Freshman Michael Rivera-Albelo is one of 124 students enrolled in a Sam Houston High School aimed to build a pathway for students into the cybersecurity profession.
Freshman Michael Rivera-Albelo is one of 124 students enrolled in a Sam Houston High School aimed to build a pathway for students into the cybersecurity profession. Credit: Bonnie Arbittier / San Antonio Report

Although many of his peers aren’t sure what they want to be yet, Sam Houston High School freshman Michael Rivera-Albelo has his future already mapped out – and training starts now.

Rivera-Albelo, 15, is one of 124 students enrolled in a one-year-old program aimed to equip students for a career in cybersecurity. Students can attend Cyber P-TECH – the Pathways in Technology Early College High School simultaneously as they complete their regular high school coursework at Sam Houston.

Through these STEM-based elective and core classes, Rivera-Albelo will complete high school with an industry-specific associate degree necessary for high-wage, high-demand careers in cybersecurity. Nicknamed Cyber City USA, San Antonio has the second-largest concentration of cybersecurity professionals in the United States. 

“I’ll be doing the [junior] ROTC program, as well, and I plan to go into the Air Force after graduating,” he said. Rivera-Albelo said he might go to college from there, although his focus right now is on his current studies.

The program is the first of its kind in San Antonio and opened in fall 2019, but it will not be the last. Other local high school and college-level cybersecurity programs are in the planning stages or are being bolstered, as San Antonio educators recognize its potential to build tomorrow’s workforce and help kids in impoverished areas escape poverty. 

San Antonio has boomed as a cybersecurity hub due to its ties to the military, explained Angel Crockett, CEO at Inflow, a San Antonio-based cybersecurity company that works closely with the U.S. Department of Defense. With San Antonio housing four major military bases, cybersecurity became a local necessity, she said.

Crockett said San Antonio’s growth in the cybersecurity realm has been exciting to watch over the last two decades. When she began working in San Antonio, she recalls resources such as access to training being harder to come by – whereas today they’re starting to become easier to find, she said.

“The landscape has changed so much – you weren’t hearing about things like cyber insurance 10 years ago,” Crockett said, underpinning the amount of growth in the sector.

The rise in internet selling and buying has given way to a new generation of crime and needs an equally talented new generation of protectors, Crockett said. Robbing a bank, for example, looks a lot different today than it did in the 1980s, she said.

“Bad people used to do things physically; now it’s done virtually,” she said. “Everything you have is now on your phone.”

While the IT industry has been around for over 40 years, cybersecurity is a newer industry springing out of IT, Crockett said. Over the next 10 years, it will have exponential growth, she said.

It’s this exact reason Northeast ISD is one of San Antonio’s latest school districts to announce a new cybersecurity program for high school students. Next year the district will open a new cybersecurity magnet program in a building that previously housed a Walmart.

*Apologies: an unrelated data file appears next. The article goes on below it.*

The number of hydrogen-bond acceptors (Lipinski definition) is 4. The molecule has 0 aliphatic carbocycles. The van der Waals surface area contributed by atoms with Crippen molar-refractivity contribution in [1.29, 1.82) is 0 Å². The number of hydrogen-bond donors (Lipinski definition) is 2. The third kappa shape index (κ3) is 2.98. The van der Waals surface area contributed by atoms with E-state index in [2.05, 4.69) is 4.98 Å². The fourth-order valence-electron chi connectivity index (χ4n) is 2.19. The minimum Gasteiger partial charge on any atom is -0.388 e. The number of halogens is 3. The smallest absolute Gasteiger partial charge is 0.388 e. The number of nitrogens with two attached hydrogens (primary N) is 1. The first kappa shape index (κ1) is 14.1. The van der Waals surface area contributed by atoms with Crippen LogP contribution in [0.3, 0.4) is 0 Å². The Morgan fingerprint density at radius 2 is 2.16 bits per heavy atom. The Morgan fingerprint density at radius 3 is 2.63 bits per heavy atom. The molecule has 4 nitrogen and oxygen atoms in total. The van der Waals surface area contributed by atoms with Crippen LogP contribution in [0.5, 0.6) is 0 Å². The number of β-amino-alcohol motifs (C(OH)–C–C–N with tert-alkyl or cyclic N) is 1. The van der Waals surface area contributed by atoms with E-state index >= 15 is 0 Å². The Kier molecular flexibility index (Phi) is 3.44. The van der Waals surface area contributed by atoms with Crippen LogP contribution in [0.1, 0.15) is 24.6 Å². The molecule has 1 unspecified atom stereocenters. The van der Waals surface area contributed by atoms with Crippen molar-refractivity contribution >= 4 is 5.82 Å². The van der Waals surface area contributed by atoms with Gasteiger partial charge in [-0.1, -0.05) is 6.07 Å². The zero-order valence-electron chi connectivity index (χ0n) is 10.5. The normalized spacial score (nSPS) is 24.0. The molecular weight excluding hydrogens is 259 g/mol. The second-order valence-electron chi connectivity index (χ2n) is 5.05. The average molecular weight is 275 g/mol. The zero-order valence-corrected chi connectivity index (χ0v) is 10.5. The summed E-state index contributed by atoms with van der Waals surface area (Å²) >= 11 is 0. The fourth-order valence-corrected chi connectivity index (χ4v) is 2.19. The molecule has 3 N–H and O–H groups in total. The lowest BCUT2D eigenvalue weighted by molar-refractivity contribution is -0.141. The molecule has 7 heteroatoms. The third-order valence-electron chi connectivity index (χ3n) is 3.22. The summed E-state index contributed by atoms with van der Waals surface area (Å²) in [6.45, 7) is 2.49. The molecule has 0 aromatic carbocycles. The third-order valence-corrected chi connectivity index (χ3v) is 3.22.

“San Antonio is one of the cutting-edge cities in cybersecurity, and it’s expanding exponentially across the globe,” said Anthony Jarrett, NEISD assistant superintendent. “Having a program like this makes sense with so many local military bases. The fact of the matter is that data is the new currency.”

NEISD’s high school program is scheduled to start in fall 2021 with an inaugural class of 150 freshmen. Students from across the district will spend a few class periods at the district’s new Career Technical Education (CTE) Cybersecurity Center and then return to their home campuses for the rest of the school day, allowing them to participate in extracurricular activities.

Jarrett said the district has been in contact with local colleges such as the University of Texas at San Antonio and Texas A&M–San Antonio to find out what skills are needed for students pursuing cybersecurity after graduation. 

NEISD currently offers some curriculum related to cybersecurity at Roosevelt High School through the Engineering and Technologies Academy, which will be phased out and replaced by the new program, Jarrett said.

“We’re really excited about trying to provide something for more kids,” he said.

Edgewood ISD is also creating its own P-TECH program, set to launch in fall 2021 as well, said Christopher Nester, chief of technology, transformation, and innovation, at Edgewood ISD. The district is working with Alamo Colleges to launch the program, Nester said.

To start the new program, Edgewood ISD had to first apply to the Texas Education Agency with a basic plan, which took about a year to put together, Nester said. 

“We’re wanting to bolster the local economy and provide immediate jobs for kids after graduation,” he said. “[I am a] firm believer in the primary avenue out of poverty [being] education. I grew up homeless in poverty in a lot of the same situations our kids are [in] here on the West Side. Education is the pathway out.”

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Lindsey Carnett

Lindsey Carnett covers the environment, science and utilities for the San Antonio Report.